The Millions

Kazuo Ishiguro and the Inescapable Perils of the Internet

“I have this feeling, that all it will take will be one moment, even a tiny moment.”

When Kazuo Ishiguro won the Nobel Prize in Literature I was slightly disappointed. I was a “Harukist”—over the preceding eight months, I had been religiously reading the novels and short stories of Haruki Murakami. As a series they are recognizable as a related body of work with the same ideas, motifs, often a central piece of music and a certain brand of whiskey appearing with regularity. But with each new book, Murakami follows the growing roots of his literary tree to a new colony. To me, he seemed to have done just as much, if not more than Ishiguro and in a similar vein.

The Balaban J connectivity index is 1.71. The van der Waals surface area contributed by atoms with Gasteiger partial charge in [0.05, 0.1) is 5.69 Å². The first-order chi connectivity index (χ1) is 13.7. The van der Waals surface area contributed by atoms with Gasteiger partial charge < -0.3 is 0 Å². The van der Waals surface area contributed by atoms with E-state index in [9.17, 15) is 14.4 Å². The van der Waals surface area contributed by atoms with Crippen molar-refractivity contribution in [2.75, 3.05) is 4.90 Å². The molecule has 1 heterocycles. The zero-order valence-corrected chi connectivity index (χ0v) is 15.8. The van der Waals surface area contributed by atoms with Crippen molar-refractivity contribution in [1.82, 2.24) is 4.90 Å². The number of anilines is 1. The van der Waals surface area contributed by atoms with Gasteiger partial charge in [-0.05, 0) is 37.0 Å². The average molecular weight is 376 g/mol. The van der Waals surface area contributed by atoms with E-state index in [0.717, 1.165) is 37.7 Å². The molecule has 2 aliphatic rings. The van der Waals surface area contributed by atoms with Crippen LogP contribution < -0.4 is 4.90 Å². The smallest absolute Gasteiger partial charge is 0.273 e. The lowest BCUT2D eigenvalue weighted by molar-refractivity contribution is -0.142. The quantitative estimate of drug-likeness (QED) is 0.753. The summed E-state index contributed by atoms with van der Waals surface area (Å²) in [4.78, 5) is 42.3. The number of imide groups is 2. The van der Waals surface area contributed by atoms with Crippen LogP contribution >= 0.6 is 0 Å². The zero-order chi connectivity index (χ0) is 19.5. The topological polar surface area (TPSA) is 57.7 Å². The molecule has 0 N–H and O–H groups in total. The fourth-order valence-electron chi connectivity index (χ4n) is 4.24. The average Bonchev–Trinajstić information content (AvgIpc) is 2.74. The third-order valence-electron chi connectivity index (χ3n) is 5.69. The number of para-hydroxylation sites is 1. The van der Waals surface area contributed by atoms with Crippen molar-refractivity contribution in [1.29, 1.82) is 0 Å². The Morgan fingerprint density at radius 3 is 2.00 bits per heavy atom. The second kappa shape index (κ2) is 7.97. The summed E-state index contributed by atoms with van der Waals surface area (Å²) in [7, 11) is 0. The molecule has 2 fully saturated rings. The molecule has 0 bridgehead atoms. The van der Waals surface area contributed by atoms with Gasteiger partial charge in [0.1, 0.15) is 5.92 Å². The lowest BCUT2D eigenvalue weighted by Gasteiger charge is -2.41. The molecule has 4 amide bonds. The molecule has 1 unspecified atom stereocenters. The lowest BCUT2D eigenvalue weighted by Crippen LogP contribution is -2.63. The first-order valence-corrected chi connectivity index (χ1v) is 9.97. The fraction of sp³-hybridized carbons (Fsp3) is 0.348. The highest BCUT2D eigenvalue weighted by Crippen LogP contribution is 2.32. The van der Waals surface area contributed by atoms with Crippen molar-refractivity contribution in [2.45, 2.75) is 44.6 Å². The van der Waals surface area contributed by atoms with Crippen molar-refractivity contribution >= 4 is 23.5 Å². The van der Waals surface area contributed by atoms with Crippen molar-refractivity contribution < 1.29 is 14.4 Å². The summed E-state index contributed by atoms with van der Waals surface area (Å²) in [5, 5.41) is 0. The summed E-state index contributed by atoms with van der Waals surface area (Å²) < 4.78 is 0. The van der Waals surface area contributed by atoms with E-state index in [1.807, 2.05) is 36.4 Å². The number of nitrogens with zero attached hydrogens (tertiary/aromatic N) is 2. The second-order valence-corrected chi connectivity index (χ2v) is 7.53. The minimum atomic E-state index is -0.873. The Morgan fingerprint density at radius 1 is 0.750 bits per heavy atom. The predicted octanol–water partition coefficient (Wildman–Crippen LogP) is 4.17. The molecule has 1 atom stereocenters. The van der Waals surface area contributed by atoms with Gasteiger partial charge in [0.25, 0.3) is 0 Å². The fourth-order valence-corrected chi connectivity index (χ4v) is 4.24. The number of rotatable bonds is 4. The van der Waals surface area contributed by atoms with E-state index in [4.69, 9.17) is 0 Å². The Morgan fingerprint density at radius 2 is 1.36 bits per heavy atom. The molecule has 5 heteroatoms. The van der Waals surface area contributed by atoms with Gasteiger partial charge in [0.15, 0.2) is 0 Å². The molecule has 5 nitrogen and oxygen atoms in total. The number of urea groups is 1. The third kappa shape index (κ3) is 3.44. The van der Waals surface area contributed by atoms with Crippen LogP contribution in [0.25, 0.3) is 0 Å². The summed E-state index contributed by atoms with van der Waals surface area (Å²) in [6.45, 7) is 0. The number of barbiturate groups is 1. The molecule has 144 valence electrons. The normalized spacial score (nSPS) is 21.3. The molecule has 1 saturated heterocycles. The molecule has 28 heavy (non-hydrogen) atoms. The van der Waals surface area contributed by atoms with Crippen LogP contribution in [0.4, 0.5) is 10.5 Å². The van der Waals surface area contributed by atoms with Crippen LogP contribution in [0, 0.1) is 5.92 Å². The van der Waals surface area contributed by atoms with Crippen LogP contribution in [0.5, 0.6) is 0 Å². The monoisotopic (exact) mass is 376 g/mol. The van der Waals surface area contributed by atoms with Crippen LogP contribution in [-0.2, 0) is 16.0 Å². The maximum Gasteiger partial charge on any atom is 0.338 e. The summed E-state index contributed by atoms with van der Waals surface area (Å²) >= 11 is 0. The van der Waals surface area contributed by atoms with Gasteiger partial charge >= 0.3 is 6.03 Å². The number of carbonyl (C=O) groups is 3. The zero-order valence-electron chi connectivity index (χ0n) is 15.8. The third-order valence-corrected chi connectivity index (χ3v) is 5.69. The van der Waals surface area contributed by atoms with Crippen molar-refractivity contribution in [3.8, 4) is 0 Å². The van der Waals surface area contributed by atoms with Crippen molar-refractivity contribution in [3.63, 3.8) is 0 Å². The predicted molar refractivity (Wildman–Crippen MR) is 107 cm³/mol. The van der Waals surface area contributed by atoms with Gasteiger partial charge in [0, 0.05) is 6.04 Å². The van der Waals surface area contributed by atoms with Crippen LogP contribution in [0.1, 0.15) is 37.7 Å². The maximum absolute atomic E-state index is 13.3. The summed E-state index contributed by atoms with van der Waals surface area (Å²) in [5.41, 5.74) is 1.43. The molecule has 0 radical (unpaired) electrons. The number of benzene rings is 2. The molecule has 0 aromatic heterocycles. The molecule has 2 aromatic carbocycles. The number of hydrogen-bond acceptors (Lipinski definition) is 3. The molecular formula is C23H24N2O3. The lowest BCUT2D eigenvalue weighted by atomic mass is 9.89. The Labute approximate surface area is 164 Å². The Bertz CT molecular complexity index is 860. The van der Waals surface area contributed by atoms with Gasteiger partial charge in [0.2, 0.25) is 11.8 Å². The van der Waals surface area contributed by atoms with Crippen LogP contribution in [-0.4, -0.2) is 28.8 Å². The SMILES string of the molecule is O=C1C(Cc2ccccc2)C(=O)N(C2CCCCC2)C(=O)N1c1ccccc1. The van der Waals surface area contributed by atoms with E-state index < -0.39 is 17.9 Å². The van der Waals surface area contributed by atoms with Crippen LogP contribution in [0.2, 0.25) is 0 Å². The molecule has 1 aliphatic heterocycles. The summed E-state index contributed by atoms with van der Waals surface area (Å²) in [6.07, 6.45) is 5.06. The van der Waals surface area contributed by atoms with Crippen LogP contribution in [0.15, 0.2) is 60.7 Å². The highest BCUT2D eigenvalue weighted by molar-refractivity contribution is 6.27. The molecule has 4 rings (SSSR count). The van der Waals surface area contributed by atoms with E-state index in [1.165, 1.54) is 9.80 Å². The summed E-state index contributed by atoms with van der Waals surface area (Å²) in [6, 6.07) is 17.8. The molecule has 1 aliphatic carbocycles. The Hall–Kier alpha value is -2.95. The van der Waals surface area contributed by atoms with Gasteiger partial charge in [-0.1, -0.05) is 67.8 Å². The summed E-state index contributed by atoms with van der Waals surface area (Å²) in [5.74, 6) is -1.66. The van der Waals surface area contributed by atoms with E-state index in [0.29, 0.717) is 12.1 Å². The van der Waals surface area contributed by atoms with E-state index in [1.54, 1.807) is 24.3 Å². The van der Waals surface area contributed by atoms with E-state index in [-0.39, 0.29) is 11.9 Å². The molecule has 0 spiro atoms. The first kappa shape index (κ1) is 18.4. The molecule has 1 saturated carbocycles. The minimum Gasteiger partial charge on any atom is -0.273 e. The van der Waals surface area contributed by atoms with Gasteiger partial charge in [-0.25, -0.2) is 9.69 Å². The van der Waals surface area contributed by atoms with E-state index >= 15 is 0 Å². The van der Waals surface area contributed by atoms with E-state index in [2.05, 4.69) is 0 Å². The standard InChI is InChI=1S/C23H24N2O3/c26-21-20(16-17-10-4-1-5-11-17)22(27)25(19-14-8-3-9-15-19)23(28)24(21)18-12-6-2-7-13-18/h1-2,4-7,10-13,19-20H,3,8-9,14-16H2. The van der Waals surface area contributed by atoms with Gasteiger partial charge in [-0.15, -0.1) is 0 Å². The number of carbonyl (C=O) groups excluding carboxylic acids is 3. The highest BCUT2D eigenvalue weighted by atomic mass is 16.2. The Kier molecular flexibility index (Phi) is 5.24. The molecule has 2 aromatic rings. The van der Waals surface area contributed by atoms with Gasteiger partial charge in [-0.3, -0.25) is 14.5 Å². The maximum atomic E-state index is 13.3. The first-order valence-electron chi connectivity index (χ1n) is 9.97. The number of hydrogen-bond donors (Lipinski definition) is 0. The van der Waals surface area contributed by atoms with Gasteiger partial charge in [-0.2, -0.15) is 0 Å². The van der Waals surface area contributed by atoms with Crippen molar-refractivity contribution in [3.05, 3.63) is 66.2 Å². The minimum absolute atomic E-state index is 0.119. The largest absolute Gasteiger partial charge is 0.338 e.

As with a lot of things in life though, I was uninformed. A conversation with a friend led us both to the conclusion that, despite our surprise, neither of us had read one of Ishiguro’s novels, nor did we know a lot about him. A quick Google search led me past The Booker Prize winning , after reading a quote in which Ishiguro almost admitted he was bored writing it. In an interview with , he stated that writing was almost too easy—“a bit like pushing a button

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